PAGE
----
According to Jeff Zillgitt of the USA Today, it's the Cavs who have caved first:
The two sides were at a virtual impasse, with Minnesota refusing to accept anything less than an offer that included Wiggins, while Cleveland was holding firm and failing to include this year's No. 1 pick in any packages.
So much for that. Well, maybe.
Fox Sports' Sam Amico reports that the Cavaliers still aren't willing to part ways with Wiggins:
I've argued in detail about why Cleveland shouldn't be the ones making concessions, and that opinion hasn't changed. However, even if the Cavs do the unthinkable and part ways with Wiggins before he has a chance to play a single game that actually counts for their organization, disaster is not going to ensue.
Sure, the ceiling is higher with Wiggins on the roster. The defense is going to be horrific with Love and Kyrie Irving suiting up in the same uniform. But there are a number of steps that general manager David Griffin and the rest of the Cleveland front office can take to ensure this gamble is one that pays off.
Failing to follow a Love-for-Wiggins swap with more moves and philosophical changes would be what results in disaster, not having the power forward on the roster at the expense of the Canadian standout.
Kyrie Irving Must Step Up on Defense
It's not exactly a secret that Love and Irving are both one of the worst defenders at their positions.
While they were playing for different teams, that was acceptable. A good coach can hide one player on the less-glamorous end. But if they end up playing alongside one another, can David Blatt—in his first year on an NBA sideline, no less—really make up for both deficiencies?
The problem is that they're complementary weaknesses. Love is one of the worst rim protectors in basketball, and Irving is horrific when it comes to preventing penetration and staying glued to his man off the ball. The point guard was one of many reasons the Cavaliers finished with a lackluster 107.7 defensive rating last year, per Basketball-Reference.com.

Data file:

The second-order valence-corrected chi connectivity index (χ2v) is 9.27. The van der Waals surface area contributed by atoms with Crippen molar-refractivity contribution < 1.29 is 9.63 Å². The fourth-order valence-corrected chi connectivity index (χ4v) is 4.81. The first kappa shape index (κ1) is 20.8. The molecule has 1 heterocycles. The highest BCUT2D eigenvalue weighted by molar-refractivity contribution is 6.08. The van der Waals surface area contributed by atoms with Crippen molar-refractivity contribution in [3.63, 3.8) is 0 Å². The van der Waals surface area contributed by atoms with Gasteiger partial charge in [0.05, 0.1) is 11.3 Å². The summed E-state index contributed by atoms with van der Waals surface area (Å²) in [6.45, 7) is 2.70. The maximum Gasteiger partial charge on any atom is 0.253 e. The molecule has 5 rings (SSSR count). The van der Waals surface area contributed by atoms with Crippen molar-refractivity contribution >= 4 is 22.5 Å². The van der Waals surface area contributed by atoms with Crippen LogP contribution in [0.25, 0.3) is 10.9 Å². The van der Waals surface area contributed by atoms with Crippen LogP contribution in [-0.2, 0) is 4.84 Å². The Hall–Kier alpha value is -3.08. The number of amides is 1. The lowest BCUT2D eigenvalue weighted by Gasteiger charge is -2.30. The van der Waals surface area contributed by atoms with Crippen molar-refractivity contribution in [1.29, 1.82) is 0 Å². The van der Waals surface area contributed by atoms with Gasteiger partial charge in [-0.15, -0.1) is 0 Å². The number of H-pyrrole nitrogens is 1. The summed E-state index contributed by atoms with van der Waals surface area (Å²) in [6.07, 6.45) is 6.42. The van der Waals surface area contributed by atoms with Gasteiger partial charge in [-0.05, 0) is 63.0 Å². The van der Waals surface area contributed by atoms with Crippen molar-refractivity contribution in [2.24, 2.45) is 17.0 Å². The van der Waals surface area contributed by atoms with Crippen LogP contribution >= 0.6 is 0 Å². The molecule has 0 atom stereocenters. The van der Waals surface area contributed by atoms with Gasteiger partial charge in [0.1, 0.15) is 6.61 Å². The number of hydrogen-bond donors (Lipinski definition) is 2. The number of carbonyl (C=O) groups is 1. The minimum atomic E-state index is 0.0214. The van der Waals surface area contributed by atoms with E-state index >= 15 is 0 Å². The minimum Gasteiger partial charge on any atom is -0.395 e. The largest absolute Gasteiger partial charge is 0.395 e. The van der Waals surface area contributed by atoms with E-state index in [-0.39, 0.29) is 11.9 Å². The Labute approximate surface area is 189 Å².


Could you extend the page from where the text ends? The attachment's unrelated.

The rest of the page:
If you're going to struggle keeping opponents from scoring at the basket, you need to keep them away from the rim. If you're going to allow penetration, you need a second line that can pick up the pieces.
Or, if you're the Cavaliers, there's a different conditional statement going on: If you're going to roster Irving, who hasn't been able to avoid acting like an NBA matador, trade for Love's invisibility around the basket to support him.
Wait...that's not how it's supposed to work!
Even though Love is only 25 years old and can still develop rather significantly, it's already abundantly clear that he's not going to be a plus defender at any stage of his impressive career. He simply doesn't have either the physical tools or the quick instincts necessary to hold his own in the frontcourt, especially while playing alongside Anderson Varejao, an overrated rim-protecting center in his own right.
According to NBA.com's SportVU data, the Minnesota power forward faced 9.1 shots per game right at the basket in 2013-14 and allowed opponents to shoot 57.4 percent on those attempts. Of the 77 players who faced five shots or more per contest, only Tristan Thompson, Thaddeus Young and Zaza Pachulia fared worse.
Varejao wasn't much better. He checked in at No. 64 on that leaderboard, allowing 54.2 percent shooting on just over five shots per outing.
That's a dangerous combination, but don't forget about one of the conditionals. If you're going to struggle keeping opponents from scoring at the basket, you need to keep them away from the rim.
Cleveland was already quite adept at doing so in 2013-14, allowing the fewest shots at the rim per game. But it has to be even better this next season, as the rim protection will be growing weaker.
Fortunately, Irving has the ability to improve.
The dynamic point guard has the athletic gifts necessary to stay in front of his man at all times; it's more a matter of maturity and desire that has prevented him from becoming a two-way player. So much of defense is mental, and that's something that can be remedied, especially with LeBron James on the squad.